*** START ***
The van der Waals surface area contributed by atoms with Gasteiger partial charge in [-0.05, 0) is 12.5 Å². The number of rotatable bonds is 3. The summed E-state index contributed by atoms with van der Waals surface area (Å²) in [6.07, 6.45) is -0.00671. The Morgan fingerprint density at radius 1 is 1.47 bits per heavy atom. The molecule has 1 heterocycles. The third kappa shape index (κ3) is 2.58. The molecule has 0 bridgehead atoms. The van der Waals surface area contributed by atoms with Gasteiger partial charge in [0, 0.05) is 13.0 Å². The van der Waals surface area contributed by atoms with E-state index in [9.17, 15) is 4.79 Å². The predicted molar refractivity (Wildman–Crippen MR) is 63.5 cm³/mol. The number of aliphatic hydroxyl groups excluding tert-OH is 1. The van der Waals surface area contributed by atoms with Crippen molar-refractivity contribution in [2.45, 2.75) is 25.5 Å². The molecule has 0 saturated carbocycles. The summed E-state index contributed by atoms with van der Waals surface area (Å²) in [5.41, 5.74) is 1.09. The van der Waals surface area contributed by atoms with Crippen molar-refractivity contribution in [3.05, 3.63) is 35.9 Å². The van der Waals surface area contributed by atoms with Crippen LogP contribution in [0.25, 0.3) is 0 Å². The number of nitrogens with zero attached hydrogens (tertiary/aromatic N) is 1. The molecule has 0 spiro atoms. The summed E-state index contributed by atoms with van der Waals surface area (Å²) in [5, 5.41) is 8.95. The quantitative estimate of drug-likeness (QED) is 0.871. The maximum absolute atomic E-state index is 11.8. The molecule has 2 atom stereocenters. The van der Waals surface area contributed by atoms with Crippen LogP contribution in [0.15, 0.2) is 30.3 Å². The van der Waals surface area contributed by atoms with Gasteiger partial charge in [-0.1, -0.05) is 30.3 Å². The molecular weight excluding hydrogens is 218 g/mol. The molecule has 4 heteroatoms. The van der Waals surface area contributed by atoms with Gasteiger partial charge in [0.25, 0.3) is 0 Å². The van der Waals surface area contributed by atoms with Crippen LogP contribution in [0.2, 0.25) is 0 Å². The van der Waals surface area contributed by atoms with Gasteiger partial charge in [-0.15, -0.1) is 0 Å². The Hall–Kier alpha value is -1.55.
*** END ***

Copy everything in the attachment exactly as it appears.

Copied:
The van der Waals surface area contributed by atoms with Gasteiger partial charge in [-0.05, 0) is 12.5 Å². The number of rotatable bonds is 3. The summed E-state index contributed by atoms with van der Waals surface area (Å²) in [6.07, 6.45) is -0.00671. The Morgan fingerprint density at radius 1 is 1.47 bits per heavy atom. The molecule has 1 heterocycles. The third kappa shape index (κ3) is 2.58. The molecule has 0 bridgehead atoms. The van der Waals surface area contributed by atoms with Gasteiger partial charge in [0, 0.05) is 13.0 Å². The van der Waals surface area contributed by atoms with E-state index in [9.17, 15) is 4.79 Å². The predicted molar refractivity (Wildman–Crippen MR) is 63.5 cm³/mol. The number of aliphatic hydroxyl groups excluding tert-OH is 1. The van der Waals surface area contributed by atoms with Crippen molar-refractivity contribution in [2.45, 2.75) is 25.5 Å². The molecule has 0 saturated carbocycles. The summed E-state index contributed by atoms with van der Waals surface area (Å²) in [5.41, 5.74) is 1.09. The van der Waals surface area contributed by atoms with Crippen molar-refractivity contribution in [3.05, 3.63) is 35.9 Å². The van der Waals surface area contributed by atoms with Crippen LogP contribution in [0.25, 0.3) is 0 Å². The number of nitrogens with zero attached hydrogens (tertiary/aromatic N) is 1. The molecule has 0 spiro atoms. The summed E-state index contributed by atoms with van der Waals surface area (Å²) in [5, 5.41) is 8.95. The quantitative estimate of drug-likeness (QED) is 0.871. The maximum absolute atomic E-state index is 11.8. The molecule has 2 atom stereocenters. The van der Waals surface area contributed by atoms with Crippen LogP contribution in [0.15, 0.2) is 30.3 Å². The van der Waals surface area contributed by atoms with Gasteiger partial charge in [-0.1, -0.05) is 30.3 Å². The molecular weight excluding hydrogens is 218 g/mol. The molecule has 4 heteroatoms. The van der Waals surface area contributed by atoms with Gasteiger partial charge in [0.25, 0.3) is 0 Å². The van der Waals surface area contributed by atoms with Crippen LogP contribution in [0.2, 0.25) is 0 Å². The van der Waals surface area contributed by atoms with Gasteiger partial charge in [-0.15, -0.1) is 0 Å². The Hall–Kier alpha value is -1.55.